I was wondering if you guys have multipliers for high ceilings. I am bidding large residential shop with 16' ceilings and I am trying to figure how much time to add for all the extra steps up and down the ladder. I was thinking somewhere in the 10-15% range. Any thoughts?
There are time and motion units for ladder tasks, but they don't include your employees mood for the day, or job conditions, your best figures come from job actuals records, it may pay to look at scaffold or lift, there may be a savings, compared to moving ladders, and attempting to carry equipment, and material up a ladder.
LK is right on the money. Also factor this, on day #1 I work pretty fast off a 12 foot step ladder. On day #2 I start out slightly slower and by the end of the day am begining to feel it. On day #3 marked difference in speed. All this is negated however if the job runs 2 weeks or more in which case I get acclimated to the weight of moving that ladder around and it all becomes normal again. Make the job last 6 months or more and I can work that ladder like its a 4 footer.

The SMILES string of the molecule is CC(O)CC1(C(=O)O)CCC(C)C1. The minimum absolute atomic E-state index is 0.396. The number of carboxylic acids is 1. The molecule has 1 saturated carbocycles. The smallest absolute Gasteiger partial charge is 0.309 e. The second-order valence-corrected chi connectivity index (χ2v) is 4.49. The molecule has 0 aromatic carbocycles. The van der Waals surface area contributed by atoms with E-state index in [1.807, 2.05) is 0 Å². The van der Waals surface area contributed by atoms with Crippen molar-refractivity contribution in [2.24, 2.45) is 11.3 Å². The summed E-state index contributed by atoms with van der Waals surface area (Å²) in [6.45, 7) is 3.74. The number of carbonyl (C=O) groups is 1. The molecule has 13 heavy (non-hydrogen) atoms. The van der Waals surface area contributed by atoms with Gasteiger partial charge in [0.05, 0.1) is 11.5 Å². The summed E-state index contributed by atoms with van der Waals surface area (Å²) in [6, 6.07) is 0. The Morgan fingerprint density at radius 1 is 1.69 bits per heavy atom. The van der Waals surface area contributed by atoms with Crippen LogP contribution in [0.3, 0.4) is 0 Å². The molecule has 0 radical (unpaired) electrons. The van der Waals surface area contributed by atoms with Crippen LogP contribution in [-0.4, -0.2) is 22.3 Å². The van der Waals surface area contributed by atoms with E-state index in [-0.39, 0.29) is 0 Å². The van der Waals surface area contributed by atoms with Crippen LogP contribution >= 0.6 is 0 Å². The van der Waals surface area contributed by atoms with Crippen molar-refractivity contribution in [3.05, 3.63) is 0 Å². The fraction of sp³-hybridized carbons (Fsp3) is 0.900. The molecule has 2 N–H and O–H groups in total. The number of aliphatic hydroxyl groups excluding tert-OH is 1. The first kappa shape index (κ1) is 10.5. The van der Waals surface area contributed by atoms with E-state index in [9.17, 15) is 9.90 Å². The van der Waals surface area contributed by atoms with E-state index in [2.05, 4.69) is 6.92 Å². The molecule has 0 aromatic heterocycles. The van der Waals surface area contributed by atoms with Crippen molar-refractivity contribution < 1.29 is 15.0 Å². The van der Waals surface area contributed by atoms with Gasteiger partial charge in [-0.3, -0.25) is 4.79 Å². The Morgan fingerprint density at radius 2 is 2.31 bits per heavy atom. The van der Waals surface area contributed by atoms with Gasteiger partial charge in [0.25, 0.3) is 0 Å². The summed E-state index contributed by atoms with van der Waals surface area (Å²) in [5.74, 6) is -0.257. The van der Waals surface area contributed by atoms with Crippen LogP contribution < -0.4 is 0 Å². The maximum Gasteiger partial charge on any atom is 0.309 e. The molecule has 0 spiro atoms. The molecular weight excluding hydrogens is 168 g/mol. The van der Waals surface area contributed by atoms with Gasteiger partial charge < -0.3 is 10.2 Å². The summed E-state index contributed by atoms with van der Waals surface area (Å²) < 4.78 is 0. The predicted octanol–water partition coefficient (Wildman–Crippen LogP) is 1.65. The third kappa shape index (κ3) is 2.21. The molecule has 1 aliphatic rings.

Speaking of which... I've got some 20' ceilings and no clue how to safely work up there. How do you guys usually handle rooms that tall, 16' stepladder? What do the drywall people do? I was thinking about just biting the bullet and building staging out of 2x and plywood. This is just a cathedral ceiling in a residence, so no boom truck.
[This message has been edited by SteveFehr (edited 08-18-2006).]
If the residential shop has a concrete floor the scissors lift is a great way to go. Add the rental & some non-productive time to the bid & have fun. I timed myself on a commercial job with identical tasks & the lift cut my time in half. It was a lot easier day with the lift also.
BobbyHo has it with the ladder. A 16' stepladder has a huge footprint. The legs may be 10' apart and it might weigh an awkward 200lbs. It's much more common to use scaffold, which you'll need a second guy to assemble.